RBI policy review: Amid focus on cash control, rate to remain unchanged
By Team Legistify / 2017-04-06

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There is near unanimity that the six-member monetary policy committee of the Reserve Bank of India (RBI) would keep policy rates unchanged, but this being an annual policy, the event promises to discuss many issues that would set the stage for the next one year, including bad-debt resolution and liquidity management.

The repo rate is at 6.25 per cent now, while the RBI has changed its stance to 'neutral' from 'accommodative', indicating pause in a rate-cutting cycle. Core inflation, which is consumer price index (CPI) minus food and fuel, is sticky at around five per cent, even as the headline CPI has fallen below four per cent, well within the target of RBI. However, economists say uncertain monsoon can flare up prices and, therefore, the central bank would likely wait before deciding the way for rates to go. Meanwhile, the focus would be to continue to nudge banks to cut lending rates.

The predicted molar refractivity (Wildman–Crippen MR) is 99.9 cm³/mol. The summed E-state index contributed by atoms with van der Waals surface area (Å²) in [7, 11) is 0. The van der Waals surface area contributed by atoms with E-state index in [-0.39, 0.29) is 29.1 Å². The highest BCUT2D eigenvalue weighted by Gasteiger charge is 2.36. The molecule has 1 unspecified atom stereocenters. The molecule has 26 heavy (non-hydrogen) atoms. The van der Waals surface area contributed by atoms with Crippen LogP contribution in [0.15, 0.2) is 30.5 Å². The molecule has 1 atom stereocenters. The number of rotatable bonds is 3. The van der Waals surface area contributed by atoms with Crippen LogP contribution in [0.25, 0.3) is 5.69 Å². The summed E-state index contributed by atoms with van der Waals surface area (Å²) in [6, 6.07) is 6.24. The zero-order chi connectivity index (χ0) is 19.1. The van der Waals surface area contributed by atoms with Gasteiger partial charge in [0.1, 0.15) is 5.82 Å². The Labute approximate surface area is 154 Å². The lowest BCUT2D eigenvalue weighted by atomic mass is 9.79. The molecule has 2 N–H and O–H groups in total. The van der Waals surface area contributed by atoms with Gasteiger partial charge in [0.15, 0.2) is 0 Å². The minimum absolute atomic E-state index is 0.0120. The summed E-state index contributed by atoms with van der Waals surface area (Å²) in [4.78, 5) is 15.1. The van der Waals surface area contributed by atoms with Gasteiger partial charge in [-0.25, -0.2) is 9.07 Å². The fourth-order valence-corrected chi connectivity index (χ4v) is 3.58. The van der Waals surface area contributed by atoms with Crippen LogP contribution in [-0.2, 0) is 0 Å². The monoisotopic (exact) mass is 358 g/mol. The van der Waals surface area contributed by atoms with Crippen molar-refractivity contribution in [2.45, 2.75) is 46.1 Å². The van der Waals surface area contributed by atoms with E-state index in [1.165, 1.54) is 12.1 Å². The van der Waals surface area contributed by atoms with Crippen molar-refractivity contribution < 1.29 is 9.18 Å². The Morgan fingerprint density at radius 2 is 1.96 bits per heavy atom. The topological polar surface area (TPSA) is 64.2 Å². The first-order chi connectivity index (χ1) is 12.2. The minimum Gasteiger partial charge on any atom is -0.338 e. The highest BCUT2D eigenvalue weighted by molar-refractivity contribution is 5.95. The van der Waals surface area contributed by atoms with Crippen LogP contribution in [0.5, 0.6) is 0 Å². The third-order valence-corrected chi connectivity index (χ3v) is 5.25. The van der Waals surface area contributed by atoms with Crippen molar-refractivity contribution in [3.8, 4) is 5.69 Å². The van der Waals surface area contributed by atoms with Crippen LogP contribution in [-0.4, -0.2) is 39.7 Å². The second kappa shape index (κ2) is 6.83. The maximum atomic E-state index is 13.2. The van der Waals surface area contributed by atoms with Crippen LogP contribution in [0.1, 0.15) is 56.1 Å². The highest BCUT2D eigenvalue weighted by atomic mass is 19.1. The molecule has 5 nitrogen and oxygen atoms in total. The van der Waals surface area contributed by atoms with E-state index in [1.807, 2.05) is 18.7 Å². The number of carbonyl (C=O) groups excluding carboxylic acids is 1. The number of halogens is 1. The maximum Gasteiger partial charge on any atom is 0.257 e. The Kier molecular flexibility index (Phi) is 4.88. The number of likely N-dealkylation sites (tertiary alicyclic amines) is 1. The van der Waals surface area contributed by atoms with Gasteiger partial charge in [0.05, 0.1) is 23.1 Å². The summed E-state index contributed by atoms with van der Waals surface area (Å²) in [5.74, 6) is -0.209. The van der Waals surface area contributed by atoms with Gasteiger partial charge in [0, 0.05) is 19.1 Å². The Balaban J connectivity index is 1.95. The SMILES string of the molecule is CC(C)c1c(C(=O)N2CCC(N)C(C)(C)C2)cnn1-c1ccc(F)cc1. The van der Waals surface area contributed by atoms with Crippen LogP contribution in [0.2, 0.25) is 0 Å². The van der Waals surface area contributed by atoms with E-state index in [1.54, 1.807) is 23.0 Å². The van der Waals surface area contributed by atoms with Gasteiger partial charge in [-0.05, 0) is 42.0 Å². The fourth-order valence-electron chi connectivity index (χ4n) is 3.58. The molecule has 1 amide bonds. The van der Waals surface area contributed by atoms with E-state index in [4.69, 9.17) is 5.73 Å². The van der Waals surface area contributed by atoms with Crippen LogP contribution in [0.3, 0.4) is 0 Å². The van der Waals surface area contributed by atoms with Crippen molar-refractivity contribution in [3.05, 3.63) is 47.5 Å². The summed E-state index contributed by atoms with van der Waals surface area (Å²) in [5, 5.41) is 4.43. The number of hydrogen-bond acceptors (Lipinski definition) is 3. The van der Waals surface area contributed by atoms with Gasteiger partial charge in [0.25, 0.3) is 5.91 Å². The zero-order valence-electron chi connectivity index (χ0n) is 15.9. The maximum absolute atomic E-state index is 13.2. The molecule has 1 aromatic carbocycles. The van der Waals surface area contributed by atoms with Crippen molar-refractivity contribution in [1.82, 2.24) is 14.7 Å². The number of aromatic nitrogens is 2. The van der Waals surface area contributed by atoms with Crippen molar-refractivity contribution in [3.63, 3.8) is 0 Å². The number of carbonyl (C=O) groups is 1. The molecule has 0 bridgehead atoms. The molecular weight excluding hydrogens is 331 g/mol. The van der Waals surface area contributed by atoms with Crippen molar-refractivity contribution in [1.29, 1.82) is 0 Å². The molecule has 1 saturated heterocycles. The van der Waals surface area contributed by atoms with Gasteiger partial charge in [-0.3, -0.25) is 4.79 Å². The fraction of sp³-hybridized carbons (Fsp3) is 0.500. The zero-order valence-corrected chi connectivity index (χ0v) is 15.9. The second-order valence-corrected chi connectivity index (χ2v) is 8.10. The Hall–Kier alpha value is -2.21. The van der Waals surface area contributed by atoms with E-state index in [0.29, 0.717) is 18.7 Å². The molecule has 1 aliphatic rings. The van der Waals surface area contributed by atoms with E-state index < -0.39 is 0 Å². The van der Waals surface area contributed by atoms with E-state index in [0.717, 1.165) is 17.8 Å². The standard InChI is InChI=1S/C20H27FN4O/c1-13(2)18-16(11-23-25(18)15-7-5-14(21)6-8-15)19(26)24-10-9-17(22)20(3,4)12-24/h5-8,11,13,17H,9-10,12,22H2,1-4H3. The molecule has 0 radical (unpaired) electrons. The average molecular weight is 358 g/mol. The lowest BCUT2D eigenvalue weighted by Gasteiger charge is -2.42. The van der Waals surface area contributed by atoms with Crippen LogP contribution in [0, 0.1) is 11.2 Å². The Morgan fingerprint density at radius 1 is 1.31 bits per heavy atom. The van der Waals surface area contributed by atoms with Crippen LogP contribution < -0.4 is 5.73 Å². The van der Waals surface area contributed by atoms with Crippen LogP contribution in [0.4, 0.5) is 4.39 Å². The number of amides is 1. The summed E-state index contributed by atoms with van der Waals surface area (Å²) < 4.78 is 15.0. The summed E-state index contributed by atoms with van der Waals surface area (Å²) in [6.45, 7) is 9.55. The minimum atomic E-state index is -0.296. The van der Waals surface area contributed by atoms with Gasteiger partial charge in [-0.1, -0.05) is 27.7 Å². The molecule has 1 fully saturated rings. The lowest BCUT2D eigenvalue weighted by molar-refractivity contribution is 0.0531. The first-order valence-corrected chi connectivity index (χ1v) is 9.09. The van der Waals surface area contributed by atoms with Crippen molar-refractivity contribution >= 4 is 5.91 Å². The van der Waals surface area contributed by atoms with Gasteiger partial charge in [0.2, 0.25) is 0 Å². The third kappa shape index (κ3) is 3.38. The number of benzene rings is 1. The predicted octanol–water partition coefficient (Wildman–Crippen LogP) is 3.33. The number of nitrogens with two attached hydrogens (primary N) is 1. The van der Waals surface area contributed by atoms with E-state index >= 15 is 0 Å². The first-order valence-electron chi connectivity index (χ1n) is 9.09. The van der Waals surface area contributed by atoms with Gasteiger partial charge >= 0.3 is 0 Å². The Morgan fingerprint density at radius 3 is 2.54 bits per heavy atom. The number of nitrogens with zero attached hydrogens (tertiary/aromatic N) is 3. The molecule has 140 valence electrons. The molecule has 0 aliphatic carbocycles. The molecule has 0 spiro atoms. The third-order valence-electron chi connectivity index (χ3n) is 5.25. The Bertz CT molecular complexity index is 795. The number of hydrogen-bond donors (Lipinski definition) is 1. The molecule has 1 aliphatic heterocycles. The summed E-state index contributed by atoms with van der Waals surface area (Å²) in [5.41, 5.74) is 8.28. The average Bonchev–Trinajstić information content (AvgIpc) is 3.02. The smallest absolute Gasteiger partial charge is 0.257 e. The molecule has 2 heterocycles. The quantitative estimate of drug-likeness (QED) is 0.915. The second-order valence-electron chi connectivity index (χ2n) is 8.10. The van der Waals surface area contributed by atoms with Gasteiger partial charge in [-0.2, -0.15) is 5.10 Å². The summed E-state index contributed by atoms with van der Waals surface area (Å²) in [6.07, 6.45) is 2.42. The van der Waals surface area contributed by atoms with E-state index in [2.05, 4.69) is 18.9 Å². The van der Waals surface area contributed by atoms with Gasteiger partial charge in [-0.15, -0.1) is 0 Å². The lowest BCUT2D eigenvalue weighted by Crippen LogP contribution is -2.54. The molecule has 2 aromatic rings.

The most important issue that the economists would keep an eye on would be the central bank's take on the liquidity situation and measures to safeguard the RBI balance sheet should the huge amount of excess liquidity be parked with the central bank. The central bank has to mortgage an equivalent amount of bonds against the money that it receives in the reverse repo window. RBI has a bond holding of about Rs 7 lakh crore. Of this, a sizeable portion has to be kept as collateral against government cash balances and some more as a buffer. To ease this, the RBI governor Urjit Patel committee on monetary policy had suggested the creation of special deposit facility (SDF), which is a kind of non-collateralised liquidity parking instrument. Economists expect the central bank to spell out the creation of such an instrument in this policy. On a net basis, banks are parking more than Rs 3 lakh crore of their excess liquidity with the central bank. A month into demonetisation, banks had parked more than Rs 5 lakh crore of their excess liquidity with RBI, after which the central bank increased cash reserve requirement (CRR) on incremental deposits to 100 per cent, from the norm of four per cent. CRR is the portion of deposits banks have to maintain in cash with the central bank. SDF can solve this problem.

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